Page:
New anti-sickness technology is needed for driverless cars to deliver on the promise of letting us read, work or watch films while we travel.
To maximise the benefits and limit the costs, the use of autonomous vehicles should be pooled and their access to the city restricted.
Far from setting us free, autonomous vehicles are set to enable new forms of surveillance and oppression.
Trains and trams get most attention, but 'tweaking' bus transit can transform cities. Buses can be more cost-effective and deliver better service, especially for small to mid-sized cities.
Airplanes could be safer with technology at the helm. A key sticking point is human opinion.
Uber, Tesla and Waymo (Google) are leapfrogging traditional car makers like Ford, VW and General Motors when it comes to self-driving cars.
Self-driving, shared, electric vehicles and increasing urban density represent four disruptions that will transform city life. But a transport utopia isn't a guaranteed outcome of their interactions.
Traditional car manufacturing may have gone from Australia with a loss of jobs, but one senior figure in the motor industry sees a potential for new jobs thanks to driverless cars.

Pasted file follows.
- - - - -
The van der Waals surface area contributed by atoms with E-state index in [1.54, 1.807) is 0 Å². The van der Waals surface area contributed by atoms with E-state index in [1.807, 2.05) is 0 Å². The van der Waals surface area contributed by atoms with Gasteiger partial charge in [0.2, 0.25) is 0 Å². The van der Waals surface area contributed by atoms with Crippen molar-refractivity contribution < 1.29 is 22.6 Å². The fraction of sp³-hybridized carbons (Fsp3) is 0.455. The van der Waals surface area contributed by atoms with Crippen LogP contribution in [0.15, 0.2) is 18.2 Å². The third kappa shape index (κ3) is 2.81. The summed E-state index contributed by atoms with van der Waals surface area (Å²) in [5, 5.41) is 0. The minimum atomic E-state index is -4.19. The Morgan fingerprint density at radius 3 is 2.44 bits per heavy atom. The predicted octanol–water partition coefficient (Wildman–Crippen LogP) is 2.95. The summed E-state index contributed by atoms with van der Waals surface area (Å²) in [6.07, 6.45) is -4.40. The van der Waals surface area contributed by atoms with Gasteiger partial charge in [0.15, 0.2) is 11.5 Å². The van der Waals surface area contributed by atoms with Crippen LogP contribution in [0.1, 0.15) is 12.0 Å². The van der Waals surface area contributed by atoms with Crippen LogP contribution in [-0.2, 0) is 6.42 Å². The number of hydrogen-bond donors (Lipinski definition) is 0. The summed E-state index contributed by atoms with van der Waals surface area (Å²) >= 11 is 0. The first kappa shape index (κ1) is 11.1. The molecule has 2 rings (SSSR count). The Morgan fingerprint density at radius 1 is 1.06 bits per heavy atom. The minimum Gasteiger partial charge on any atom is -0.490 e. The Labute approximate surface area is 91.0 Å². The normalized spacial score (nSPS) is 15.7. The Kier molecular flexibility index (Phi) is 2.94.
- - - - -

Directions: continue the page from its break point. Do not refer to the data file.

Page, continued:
Human-operated cars affect health in three main ways, all negatively. How might driverless cars be healthier?
It's clear autonomous vehicles will disrupt our cities, their land use and planning. Whether they make urban life better or worse depends on how well we anticipate and adapt to their impacts.
Not everyone agrees on how artificial intelligence will change the way we live. But it's not all doom and gloom either.
There's every chance that, if mismanaged, driverless vehicle technologies will entrench the ills of car dependency.
A project set up north of Melbourne's CBD aims to create a living laboratory for developing a highly integrated, smart, multimodal transport system.
There's a new driverless bus on the streets of Las Vegas. It could herald the future of our transport networks.